A golden retriever breeder's "moving x-rays" and the findings of an Afghan hound expert.
We examine additional research debunking the 45-degree shoulder angle theory.
The Debunking of the 45-degree Shoulder Angle Myth Continues.
A Golden retriever breeder and judge uses moving x-rays to study the movement of dogs
In the 1980’s, golden retriever breeder and judge Rachel Page Elliott decided she wanted to use cineradiography (essentially moving x-rays) to conduct her own study on dogs in motion. She had written the classic book “Dog Steps” in the 1970s to great critical acclaim but still pondered why so many people talked about a 45-degree shoulder blade angle.
In her quest to understand bone and joint motion in moving dogs, Elliott went to Harvard University’s Museum of Comparative Zoology. Using special equipment, numerous dogs of different breeds, type and conformation were photographed and x-rayed while moving on treadmills.
Still x-rays of the dogs were also taken while the dogs were standing naturally to assess the set of the shoulder.
Elliott came to the same conclusion as the other researchers mentioned above: the 45-degree shoulder blade layback is NOT appropriate for most breeds.
"Radiographic studies show that as a dog stands with the forelegs in a natural pose, a blade that sets about 30 degrees off a vertical plane--measured up the scapular ridge--is within normal limits for the average well-built dog." --Rachel Page Elliott, Dogsteps, A New Look
Our article on shoulder angulation continues below. Please scroll down to read more.
Rachel Page Elliott's Illustration on shoulder angulation and the effects on front leg extension.
Elliott argues a 45-degree shoulder layback would be a "mechanical impossibility to the dog's function."
In the diagram, "notice how the hypothetical 45 degree layback of the shoulder blade would set the shoulder joint in advance of the manubrium (forechest) where there would be no support of the ribs, and any upward swing would cause interference with cervical musculature." -- Rachel Page Elliott, DOGSTEPS: A New Look
Illustration from DOGSTEPS: A NEW LOOK, by Rachel Page Elliott, Third Edition, Doral Publishing, 2001.
Another book, authored by two long-time AKC breeder/judges, also disputes the 45-degree shoulder layback.
EDWARD GILBERT AND THELMA BROWN
Taking up where Curtis Brown and Rachel Page Elliott left off, AKC judge and sight hound breeder Edward M. Gilbert, Jr. and Thelma Brown co-authored one the best books on canine anatomy for the curious dog breeder/exhibitor.
In “K-9 Structure and Terminology”, the authors state about shoulder blades: “A 50 to 60 degree layback is well laid back.” This angle is measured from the point of the shoulder to a point on top of the shoulder blade. (NOT from the point of the breastbone to the top of the shoulder blade—the point of the shoulder and the point of the breastbone are not the same thing.)
For trotting dogs the “most efficient angle between the shoulder blade and upper arm for trotting is between 100 and 120 degrees,” Gilbert and Brown say. (The curly coated retriever standard calls for a 55 degree angled shoulder blade from the horizontal and the upper arm bone laid back at about the same degree. That angulation would result in angle between the blade and upper arm of 110 degrees, well within the "most efficient angle" range.)
Addressing the 45-degree angle mantra, the authors state: “While several breeds of dogs (standards) call for a layback of 45 degrees, 45 degrees is nonexistent in practically all breeds.”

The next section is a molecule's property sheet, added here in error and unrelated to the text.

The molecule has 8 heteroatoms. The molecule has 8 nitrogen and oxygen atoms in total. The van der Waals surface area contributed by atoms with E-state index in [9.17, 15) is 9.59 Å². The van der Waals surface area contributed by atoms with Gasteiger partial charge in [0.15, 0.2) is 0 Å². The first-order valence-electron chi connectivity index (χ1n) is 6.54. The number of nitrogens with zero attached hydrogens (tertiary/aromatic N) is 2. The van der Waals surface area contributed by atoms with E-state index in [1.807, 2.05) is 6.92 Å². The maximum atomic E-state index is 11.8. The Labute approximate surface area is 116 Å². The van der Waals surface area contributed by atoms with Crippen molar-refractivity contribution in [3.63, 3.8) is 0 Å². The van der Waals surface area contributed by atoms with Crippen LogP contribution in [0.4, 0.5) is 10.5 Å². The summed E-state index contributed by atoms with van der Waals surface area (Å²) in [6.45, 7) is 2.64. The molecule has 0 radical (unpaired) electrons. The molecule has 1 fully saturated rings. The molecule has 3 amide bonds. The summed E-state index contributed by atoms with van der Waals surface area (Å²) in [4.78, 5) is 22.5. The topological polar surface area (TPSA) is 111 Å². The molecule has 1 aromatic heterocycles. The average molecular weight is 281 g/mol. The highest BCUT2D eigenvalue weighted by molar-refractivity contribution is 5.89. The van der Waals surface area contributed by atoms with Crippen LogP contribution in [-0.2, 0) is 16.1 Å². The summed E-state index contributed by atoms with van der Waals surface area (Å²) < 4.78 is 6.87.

" A 50 to 60 degree layback is well laid back." -- Edward M. Gilbert, Jr. & Thelma Brown, K-9 Structure and Terminology
Our article continues below. Scroll down to read more.
The book by Gilbert and Brown is an excellent one and should be in the library of every serious breeder and dog fancier.
One of aspects of judging shoulder angulation is the problem that most of us, because of muscling in the dog, cannot feel the ACTUAL angulation of the shoulder blade. To be an accurate measure, the angle must be measured from the bony process called the spine in the middle of the shoulder blade because that is where the muscles which move the shoulder and front assembly are attached.
Unfortunately, it is almost impossible to feel that shoulder spine so people end up measuring the angle from the top (sometimes called the point) of the shoulder blade to the point of the shoulder. (Or, in some cases people assess angle from the top of the shoulder to the manubrium (breastbone), which is NOT the correct measurement of shoulder and front assembly angles.)
"Well laid-back shoulder blades on a deep chest are considered best for dogs that move smoothly at a trot. The layback in a well laid-back shoulder is in the range of 60 to 50 degrees. This measurement is from the point of the shoulder to a point on top of the shoulder blade, as estimated in the show ring." --Gilbert and Brown, K-9 Structure and Terminology, Second Edition, 2001.
(Emphasis in the quote is mine.)
So, as you can see by the above quote, the 55-degree shoulder angulation as called for in the U.S. curly coated retriever standard is considered well within the range of a laid-back shoulder and correct for a long-legged, deep chested trotting dog.
Still Clinging to the Ol' 45-degree angle?
A modern-day team of German researchers use high tech to measure more than 300 dogs. And guessssss whaaaaaaat?
Related Articles to this one:
"While several breeds of dogs (standards) call for a layback of 45 degrees, 45 degrees is nonexistent in practically all breeds."
Gilbert & Brown, K-9 Structure and Terminology
There are several editions of the book written by Rachel Page Elliott. The one I discuss above is DOGSTEPS, A NEW LOOK. The NEW LOOK edition is the most up to date and is the one I discuss above.